Total commercial, commercial real estate and construction and land development loans due after one year

  $     43,713       $     229,585    

The following schedule summarizes nonaccrual, past due and restructured loans.

 

(Dollars in thousand)             2018                   2017                   2016                 2015                   2014      

 

Loans accounted for on a nonaccural basis

 

 

$

 

 

 

 

3,155

 

 

 

 

$

 

 

 

 

6,081

 

 

 

 

$

 

 

 

 

1,449

 

 

 

 

$

 

 

 

 

1,576

 

 

 

 

$

 

 

 

 

3,668

 

 

Accruing loans that are contractually past due 90 days or more as to interest or principal payments       174         441         235         105         281  
   

 

 

 

   

 

 

 

   

 

 

 

   

 

 

 

   

 

 

 

   Total

  $     3,329     $     6,522     $     1,684     $     1,681     $     3,949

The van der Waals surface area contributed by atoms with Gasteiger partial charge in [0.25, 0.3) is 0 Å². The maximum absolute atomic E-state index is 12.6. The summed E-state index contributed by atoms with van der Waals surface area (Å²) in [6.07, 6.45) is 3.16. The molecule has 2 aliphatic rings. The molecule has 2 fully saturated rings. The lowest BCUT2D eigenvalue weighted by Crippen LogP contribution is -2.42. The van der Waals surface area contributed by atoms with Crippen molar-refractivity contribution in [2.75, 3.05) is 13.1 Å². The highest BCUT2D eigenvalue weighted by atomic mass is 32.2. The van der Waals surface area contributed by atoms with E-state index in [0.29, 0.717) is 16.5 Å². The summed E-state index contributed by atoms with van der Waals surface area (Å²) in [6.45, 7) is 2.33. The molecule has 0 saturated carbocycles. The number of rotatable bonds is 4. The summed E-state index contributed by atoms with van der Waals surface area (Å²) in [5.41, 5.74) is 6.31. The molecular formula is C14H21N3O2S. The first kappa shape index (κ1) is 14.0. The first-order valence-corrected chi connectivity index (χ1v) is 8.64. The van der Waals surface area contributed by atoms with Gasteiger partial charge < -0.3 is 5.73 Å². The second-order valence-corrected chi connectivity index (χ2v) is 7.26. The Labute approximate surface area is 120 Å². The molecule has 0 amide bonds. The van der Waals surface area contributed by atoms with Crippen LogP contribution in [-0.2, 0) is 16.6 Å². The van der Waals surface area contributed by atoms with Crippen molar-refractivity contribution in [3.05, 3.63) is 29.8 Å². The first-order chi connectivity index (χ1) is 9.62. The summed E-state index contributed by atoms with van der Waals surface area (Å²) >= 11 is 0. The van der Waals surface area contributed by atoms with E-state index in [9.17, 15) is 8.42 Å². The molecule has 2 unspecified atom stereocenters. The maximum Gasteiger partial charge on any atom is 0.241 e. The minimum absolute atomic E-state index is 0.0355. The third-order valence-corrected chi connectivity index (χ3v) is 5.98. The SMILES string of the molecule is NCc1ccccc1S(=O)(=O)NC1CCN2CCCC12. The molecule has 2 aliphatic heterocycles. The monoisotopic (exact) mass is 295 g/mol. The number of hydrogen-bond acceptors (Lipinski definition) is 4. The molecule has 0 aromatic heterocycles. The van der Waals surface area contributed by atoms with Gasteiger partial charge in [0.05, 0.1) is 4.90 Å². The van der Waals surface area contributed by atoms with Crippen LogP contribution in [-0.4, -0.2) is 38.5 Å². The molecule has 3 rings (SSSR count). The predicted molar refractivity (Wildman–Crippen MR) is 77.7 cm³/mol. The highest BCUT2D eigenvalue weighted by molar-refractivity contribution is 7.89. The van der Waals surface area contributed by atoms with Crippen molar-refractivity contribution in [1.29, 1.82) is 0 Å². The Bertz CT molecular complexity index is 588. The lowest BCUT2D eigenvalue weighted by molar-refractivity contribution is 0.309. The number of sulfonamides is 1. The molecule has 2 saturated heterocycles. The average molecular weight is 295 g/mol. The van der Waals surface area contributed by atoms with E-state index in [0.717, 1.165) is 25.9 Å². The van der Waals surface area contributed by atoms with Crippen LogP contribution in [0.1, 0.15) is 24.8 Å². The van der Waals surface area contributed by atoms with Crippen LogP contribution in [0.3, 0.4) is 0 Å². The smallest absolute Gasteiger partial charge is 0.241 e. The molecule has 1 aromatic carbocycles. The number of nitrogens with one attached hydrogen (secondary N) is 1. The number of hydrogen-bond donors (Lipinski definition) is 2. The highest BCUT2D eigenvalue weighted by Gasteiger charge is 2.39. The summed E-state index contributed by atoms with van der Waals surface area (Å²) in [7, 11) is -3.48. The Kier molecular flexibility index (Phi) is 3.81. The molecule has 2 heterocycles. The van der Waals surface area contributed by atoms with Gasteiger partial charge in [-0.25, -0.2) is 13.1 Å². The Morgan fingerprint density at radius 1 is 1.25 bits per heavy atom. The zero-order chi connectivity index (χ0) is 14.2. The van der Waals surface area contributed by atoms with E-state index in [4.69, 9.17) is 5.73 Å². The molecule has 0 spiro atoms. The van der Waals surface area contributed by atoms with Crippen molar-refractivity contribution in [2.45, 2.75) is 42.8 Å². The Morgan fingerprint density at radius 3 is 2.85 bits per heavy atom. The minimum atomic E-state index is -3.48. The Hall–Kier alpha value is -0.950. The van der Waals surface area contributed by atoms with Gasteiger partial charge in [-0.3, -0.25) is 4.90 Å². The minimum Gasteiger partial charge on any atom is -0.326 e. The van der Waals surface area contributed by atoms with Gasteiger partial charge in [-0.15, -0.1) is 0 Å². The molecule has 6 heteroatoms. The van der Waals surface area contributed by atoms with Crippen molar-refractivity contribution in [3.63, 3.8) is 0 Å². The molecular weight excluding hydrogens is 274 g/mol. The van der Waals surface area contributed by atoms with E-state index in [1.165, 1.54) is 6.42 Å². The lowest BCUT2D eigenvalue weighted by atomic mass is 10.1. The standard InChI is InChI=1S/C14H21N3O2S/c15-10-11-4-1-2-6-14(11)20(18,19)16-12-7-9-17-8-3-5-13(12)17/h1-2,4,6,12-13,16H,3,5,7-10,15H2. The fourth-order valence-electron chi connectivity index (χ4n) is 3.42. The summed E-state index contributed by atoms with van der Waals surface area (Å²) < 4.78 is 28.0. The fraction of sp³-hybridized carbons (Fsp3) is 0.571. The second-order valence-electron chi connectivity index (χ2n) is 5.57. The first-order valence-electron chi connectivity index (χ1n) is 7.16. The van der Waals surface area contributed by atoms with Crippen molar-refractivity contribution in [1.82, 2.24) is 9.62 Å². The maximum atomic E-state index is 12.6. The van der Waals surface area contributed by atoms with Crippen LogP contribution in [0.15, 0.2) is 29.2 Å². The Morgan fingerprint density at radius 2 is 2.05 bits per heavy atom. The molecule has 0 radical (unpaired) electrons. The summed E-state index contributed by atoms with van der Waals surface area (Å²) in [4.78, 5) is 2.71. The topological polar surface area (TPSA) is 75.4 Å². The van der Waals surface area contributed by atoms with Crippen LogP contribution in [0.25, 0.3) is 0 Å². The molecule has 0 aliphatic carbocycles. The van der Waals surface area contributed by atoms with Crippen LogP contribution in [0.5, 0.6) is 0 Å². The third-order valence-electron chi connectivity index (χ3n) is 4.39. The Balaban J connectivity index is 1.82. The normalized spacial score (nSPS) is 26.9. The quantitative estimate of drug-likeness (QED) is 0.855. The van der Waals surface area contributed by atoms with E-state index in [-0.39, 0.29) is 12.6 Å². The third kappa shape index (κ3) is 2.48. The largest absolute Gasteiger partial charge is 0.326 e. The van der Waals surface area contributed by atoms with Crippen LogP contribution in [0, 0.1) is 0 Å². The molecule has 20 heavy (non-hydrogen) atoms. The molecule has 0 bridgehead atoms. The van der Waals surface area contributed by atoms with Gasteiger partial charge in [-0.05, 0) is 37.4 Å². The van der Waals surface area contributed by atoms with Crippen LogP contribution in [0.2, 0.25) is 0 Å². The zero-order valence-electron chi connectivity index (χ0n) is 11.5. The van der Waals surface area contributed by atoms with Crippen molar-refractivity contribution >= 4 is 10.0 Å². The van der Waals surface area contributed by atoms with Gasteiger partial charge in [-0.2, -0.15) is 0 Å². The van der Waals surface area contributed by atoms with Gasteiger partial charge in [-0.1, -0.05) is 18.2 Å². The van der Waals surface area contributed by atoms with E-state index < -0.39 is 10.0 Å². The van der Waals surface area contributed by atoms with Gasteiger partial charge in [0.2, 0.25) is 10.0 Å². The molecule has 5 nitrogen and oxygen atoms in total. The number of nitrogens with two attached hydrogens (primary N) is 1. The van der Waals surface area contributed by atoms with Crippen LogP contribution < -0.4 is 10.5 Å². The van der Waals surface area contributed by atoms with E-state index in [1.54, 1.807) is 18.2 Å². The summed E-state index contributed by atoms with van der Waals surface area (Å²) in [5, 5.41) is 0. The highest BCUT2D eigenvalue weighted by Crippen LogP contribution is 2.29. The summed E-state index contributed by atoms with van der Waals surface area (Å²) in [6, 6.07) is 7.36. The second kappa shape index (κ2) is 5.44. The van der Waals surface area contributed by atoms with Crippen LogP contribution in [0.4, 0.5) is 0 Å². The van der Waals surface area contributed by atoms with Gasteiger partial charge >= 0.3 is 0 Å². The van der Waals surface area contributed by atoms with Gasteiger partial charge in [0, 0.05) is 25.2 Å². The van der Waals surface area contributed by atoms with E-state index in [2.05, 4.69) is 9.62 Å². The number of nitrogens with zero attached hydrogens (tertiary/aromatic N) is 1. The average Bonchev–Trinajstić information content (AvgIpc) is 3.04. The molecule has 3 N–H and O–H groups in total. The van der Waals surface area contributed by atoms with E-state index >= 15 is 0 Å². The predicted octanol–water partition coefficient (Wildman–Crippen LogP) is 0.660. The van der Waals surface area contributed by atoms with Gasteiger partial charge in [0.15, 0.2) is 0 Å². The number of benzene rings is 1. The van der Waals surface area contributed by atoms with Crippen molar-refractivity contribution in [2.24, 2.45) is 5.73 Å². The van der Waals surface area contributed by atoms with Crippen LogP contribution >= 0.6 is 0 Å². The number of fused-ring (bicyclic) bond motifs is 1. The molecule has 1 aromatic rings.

The policy for placing loans on nonaccrual status is to cease accruing interest on loans when management believes that collection of interest is doubtful, when commercial loans are past due as to principal and interest 90 days or more or when mortgage loans are past due as to principal and interest 120 days or more, except that in certain circumstances interest accruals are continued on loans deemed by management to be well-secured and in process of collection. In such cases, loans are individually evaluated in order to determine whether to continue income recognition after 90 days beyond the due date. When loans are placed on nonaccrual, any accrued interest is charged against interest income.

 

14


Information regarding impaired loans at December 31 is as follows:

(Dollars in thousands)             2018                   2017                   2016      

Total recorded investment of impaired loans

  $     3,860     $     7,882     $     7,173